Distills Carpenter’s thematic sensibilities into its purest form, conveying the central thesis of his horror films that nothing is quite as it seems and evil lurks beneath even the quaintest, most idyllic facades.
Bodily possession ripples through John Carpenter’s self-described Apocalypse Trilogy. With 1982’s The Thing, the sinister force is extraterrestrial: a tentacled, shapeshifting alien taking full possession of a group of cabin-fevered men in an Antarctic outpost, consuming and then mimicking them down to the last whisker. In 1987, Prince of Darkness presented a supernatural entity—none other than Satan himself—manifesting in the corporeal form of a strange green liquid and absorbing his way into bodies turned into demonic vessels. For 1994’s In the Mouth of Madness, the source of bodily possession is even more nebulous and abstract: stories from the world’s best-selling horror author worm their way into readers’ brains and unleash an ancient evil upon the world.
The invasive bodily takeover found in the trilogy ramps up the gorier aspects of Carpenter’s horror aesthetic, taking the unyielding marauding forces that run throughout most of his work and internalizing them. Whether it’s the home-invasion-by-pure-evil made manifest in Michael Myers in Halloween, the hordes of vengeful gangs or pirate ghosts in Assault on Precinct 13 and The Fog, respectively, or a regenerating, cherry red car infiltrating the mind of its owner in Christine, Carpenter’s baleful villains keep on coming until something stops them. But it’s primarily through his Apocalypse Trilogy that Carpenter lets the invading forces contort and disfigure his protagonists, using memorably grotesque body horror practical effects to achieve a visceral reaction that’s far greater than just shock value.
In many ways, In the Mouth of Madness distills Carpenter’s thematic sensibilities into its purest form, pulling the rug out from under his protagonists and the viewer alike in conveying the central thesis of his horror films that nothing is quite as it seems and evil lurks beneath even the quaintest, most idyllic facades. As insurance investigator John Trent (Sam Neill) attempts to piece together the mysterious disappearance of the world’s best-selling author, Sutter Cane, he ultimately discovers the mind-bending truth that Cane’s writing shapes reality. In telling this story, Carpenter touches upon many of his most common tropes: mass hordes of shambling grotesques, consumerism run amok and the unyielding persistence of evil. All three are embodied in none other than Cane’s agent (Conrad Bergschneider), turned feral under the malevolent influence of the horror writer’s work, as he slams an axe into a diner window and shocks Trent out of his smug self-confidence while planting the seed that all is not right.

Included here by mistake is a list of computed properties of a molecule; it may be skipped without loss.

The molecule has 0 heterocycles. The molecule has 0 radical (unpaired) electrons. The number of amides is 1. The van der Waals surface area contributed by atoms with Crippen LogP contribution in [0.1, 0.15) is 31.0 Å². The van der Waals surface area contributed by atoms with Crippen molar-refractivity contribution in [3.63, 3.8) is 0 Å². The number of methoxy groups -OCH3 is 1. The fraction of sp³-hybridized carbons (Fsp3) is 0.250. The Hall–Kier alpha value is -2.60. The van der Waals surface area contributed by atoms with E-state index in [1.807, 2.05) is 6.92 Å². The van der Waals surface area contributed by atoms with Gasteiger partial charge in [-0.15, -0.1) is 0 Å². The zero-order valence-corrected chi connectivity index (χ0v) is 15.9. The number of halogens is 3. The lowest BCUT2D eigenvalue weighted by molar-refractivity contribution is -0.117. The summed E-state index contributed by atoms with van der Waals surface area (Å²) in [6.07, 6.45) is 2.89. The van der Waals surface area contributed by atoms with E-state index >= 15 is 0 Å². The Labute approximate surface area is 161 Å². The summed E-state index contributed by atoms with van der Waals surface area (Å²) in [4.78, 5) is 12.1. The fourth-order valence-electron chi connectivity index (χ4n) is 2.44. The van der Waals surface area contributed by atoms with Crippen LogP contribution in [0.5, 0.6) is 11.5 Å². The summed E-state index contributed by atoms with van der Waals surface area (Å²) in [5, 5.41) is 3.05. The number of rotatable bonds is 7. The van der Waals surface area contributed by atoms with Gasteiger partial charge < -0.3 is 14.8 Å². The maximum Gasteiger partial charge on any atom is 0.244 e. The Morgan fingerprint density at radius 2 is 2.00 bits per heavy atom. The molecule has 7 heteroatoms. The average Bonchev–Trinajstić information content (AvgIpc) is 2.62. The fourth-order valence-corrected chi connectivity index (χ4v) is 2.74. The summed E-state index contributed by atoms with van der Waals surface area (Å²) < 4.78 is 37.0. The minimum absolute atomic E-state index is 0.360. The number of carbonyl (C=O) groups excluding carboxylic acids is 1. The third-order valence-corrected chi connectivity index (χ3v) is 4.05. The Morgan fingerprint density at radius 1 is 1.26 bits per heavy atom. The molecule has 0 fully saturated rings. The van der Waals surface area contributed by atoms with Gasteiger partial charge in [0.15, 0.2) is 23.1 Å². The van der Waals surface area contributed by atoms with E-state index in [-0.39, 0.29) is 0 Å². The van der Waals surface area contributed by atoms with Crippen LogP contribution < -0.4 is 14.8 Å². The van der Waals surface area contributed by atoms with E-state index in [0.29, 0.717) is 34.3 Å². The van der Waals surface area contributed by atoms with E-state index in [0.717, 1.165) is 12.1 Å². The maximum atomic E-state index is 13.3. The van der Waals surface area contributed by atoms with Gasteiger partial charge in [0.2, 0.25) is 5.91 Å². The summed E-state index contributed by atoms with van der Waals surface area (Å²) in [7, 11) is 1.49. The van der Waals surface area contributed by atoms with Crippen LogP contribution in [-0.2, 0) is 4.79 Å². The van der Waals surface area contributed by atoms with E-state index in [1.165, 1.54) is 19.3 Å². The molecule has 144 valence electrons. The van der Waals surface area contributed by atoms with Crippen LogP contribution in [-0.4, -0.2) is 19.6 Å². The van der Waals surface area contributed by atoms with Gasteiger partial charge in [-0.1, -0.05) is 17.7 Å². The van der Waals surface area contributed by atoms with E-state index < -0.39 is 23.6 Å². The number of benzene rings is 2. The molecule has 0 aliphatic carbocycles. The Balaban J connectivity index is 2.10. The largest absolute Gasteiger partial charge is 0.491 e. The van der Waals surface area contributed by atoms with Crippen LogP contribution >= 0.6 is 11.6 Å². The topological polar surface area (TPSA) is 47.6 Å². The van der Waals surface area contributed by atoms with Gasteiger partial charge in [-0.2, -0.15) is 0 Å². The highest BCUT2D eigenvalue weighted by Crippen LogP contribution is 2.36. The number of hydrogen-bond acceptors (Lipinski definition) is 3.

In this world, Cane’s work is more prevalently published than holy scriptures. So it’s no coincidence that, like Prince of Darkness, the film intersects with religion; Trent finally discovers Cane (Jürgen Prochnow) holed away in a surreal church within the liminal, and heretofore imaginary, New Hampshire town of Hobb’s End. But unlike some of his other films, Carpenter doesn’t dwell too long on any one satirical point. He’s not as overtly anti-capitalist as in They Live, he doesn’t steep the film in the same degree of religious trappings as Prince of Darkness and he pits Trent as more of a skeptic than one who succumbs to the potent paranoia found in The Thing. Even as Cane begins playing metaphysical mind games, Trent clings to his incredulity, and it’s not until the author writes publishing rep, and Trent travel companion, Linda (Julie Carmen) out of existence that Trent finally goes crackers.
With In the Mouth of Madness, Carpenter also made perhaps his most self-referential film. While on the surface, he seems to be satirizing the widespread influence and commercial appeal of Stephen King—who is namechecked here and whose Christine the director adapted in 1983 after the commercial flop of The Thing—on a deeper level, Carpenter chides the general human tendency to worship creative geniuses. As our own Jake Cole argued last fall, Trent’s initial distaste for the horror genre (only to eventually find himself trapped as a character within such a story) perhaps echoes Carpenter’s own sense of being pigeonholed into one particular genre. If that’s the case, he masterfully intersects that personal sentiment with cultural critique, succinctly summed up by an exasperated Trent shouting, “God’s not supposed to be a hack horror writer!”
The debate over predestination versus free will stretches back millennia, and it’s the push and pull of this theologically-tinged philosophical conundrum that thrums at the core of this unique exercise in surreal horror. Both predestination and free will alternately possess their own comforts and terrors, our desire for personal autonomy often butting up against our need for security and the belief that someone or something is looking out for us. On a secular level, that sense of security is often derived from the idea that there’s an objective, universal “reality” that able-minded individuals should be able to agree upon. Far more than the lumpy, tentacled monsters that lurk just underneath the film’s placid, small-town veneer, In the Mouth of Madness draws its sense of dread from the prescient notion that reality is a fiction manipulated by the whims of the powerful.